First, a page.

A warmer world From polar bears to butterflies, how climate change affects wildlife
Book - 2012
Over the past several decades, our world has been warming at a faster rate than ever before. Winters are shorter. Sea levels have risen. Territories of predators and prey have shifted. To survive in this new environment, animals everywhere have had to adapt, or face extinction. Complemented by Jamie Hogan's rich collage illustrations, A Warmer World offers young readers a clear-eyed look at the effects of climate change on animals around the world.
With clear explanations and bright, handsome collage artwork, this picture book packs in a lot about the effects of global warming on particular animals and the connections between them. Even small changes in temperature can produce big changes in animals' chances for survival, and up to one million species could be threatened with extinction as the planet heats up. As global temperatures rise, the warmer water is destroying coral reefs and many coral species are becoming extinct, while creatures at the highest zones have nowhere to go to find cooler places. Many yellow-bellied marmots, for example, have starved because they hibernate less in a warmer climate and cannot find the plants they normally eat. At the same time, some creatures do benefit because they can move to habitats that were previously too cold. The visual details bring the concepts close, from images of a butterfly in flight or the final view of an arctic fox with a factory belching black smoke in the background. A glossary and suggested resources conclude. Copyright 2012 Booklist Reviews.Review by Publishers Weekly Reviews
Arnold explores global warming by focusing on how it directly affects several species and their habitats. Some animals, like Edith's checkerspot butterfly, are forced to migrate north because temperatures in southern areas have become too warm for the plants that they require for survival. Polar bears have less time to hunt as a result of earlier spring melts, and walruses are left with fewer and fewer floating ice chunks to use as "platforms" while at sea. Hogan handsomely portrays the animals using charcoal pencil and pastel. Arnold doesn't sugarcoat the potential effects of climate change, plainly stating that the "loss in biodiversity could be devastating." Ages 7–10. (Feb.) [Page ]. Copyright 2011 PWxyz LLCReview by School Library Journal Reviews
Gr 2–4—A warmer world is the new reality for many animals and plants, and how they are reacting to climbing temperatures is the focus of this short, informative work. Arnold looks at the devastating impact of melting ice on polar bears and at the broadening range of Edith's checkerspot butterflies, to name a couple of examples. The speed of this change is leaving many species unable to adapt, and as many as a million species are feared to face extinction. A few might actually benefit from a wider habitable range, but often at a cost to other species. Combining general information on rising seas, melting ice caps, and warmer water with specific emphasis on individual animals such as loggerhead turtles, marmots, penguins, and walruses, this book offers students the opportunity to examine a natural world in flux. The soft-focus pastel drawings and collages add to the sobriety of the message. Valuable for classroom discussions of the environment and the consequences of continued and unabated global warming.—Eva Elisabeth VonAncken, formerly at Trinity-Pawling School, Pawling, NY [Page 149]. (c) Copyright 2012. Library Journals LLC, a wholly owned subsidiary of Media Source, Inc. No redistribution permitted.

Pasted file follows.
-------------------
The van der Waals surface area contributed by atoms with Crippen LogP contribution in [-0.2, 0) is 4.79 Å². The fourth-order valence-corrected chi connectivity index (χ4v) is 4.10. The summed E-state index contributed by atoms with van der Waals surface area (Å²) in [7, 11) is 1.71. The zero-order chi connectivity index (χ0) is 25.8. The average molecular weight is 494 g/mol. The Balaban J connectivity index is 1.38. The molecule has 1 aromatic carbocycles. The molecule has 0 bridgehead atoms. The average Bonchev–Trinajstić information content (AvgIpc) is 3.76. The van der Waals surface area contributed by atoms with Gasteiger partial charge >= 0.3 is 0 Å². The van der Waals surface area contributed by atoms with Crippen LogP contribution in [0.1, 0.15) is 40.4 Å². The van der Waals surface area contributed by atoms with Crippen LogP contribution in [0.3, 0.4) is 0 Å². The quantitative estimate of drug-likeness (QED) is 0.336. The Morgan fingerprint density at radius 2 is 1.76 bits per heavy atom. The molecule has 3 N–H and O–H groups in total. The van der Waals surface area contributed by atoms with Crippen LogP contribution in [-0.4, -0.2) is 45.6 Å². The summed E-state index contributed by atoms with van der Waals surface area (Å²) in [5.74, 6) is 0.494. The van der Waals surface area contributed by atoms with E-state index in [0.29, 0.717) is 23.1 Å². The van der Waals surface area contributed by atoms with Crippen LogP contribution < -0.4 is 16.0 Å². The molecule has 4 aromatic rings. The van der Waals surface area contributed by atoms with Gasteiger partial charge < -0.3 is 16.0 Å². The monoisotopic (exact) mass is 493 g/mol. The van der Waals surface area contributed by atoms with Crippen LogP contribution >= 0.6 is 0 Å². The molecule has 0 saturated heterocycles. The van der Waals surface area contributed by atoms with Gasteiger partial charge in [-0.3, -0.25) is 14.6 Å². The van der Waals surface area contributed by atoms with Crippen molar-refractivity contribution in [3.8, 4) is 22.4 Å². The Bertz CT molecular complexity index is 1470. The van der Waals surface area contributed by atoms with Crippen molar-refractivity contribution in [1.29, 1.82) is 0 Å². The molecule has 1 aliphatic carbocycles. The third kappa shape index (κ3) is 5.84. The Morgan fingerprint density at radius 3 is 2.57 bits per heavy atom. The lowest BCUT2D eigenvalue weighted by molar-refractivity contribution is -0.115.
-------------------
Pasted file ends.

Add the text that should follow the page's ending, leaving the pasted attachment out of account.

Describes how climate change has affected ecosystems around the world and how animals within these ecosystems have adapted, offering young readers an informative and thought-provoking look at how animals have had to adapt--or face extinction. Simultaneous.Review by Publisher Summary 2
Describes how climate change has affected ecosystems around the world and how animals within these ecosystems have adapted, including polar bears, butterflies, tree frogs, and coral.Review by Publisher Summary 3
Over the past several decades, our world has been warming at a faster rate than ever before. Winters are shorter. Sea levels have risen. Territories of predators and prey have shifted. To survive in this new environment, animals everywhere have had to adapt, or face extinction. Complemented by Jamie Hogan's rich collage illustrations, A Warmer World offers young readers a clear-eyed look at the effects of climate change on animals around the world--Review by Publisher Summary 4
Adapt, or face extinction.The golden toad used to inhabit the cloud forests of Costa Rica, but when the weather became too warm and dried up the pools where its eggs hatched, the golden toad disappeared. It has not been seen in more than twenty years. This amphibian is just one of several species in A WARMER WORLD, a thought-provoking and informative account of how global climate change has affected wildlife over the past several decades.Species by species, acclaimed nonfiction children's author Caroline Arnold describes how warmer weather alters ecosystems, forcing animals to adapt or become extinct. Arnold's clear and straightforward text is complemented by Jamie Hogan's collage-style illustrations. Reminiscent of a nature journal, the book will inspire readers to start their own research into this significant global issue.A glossary and listing of websites and books for further exploration is included.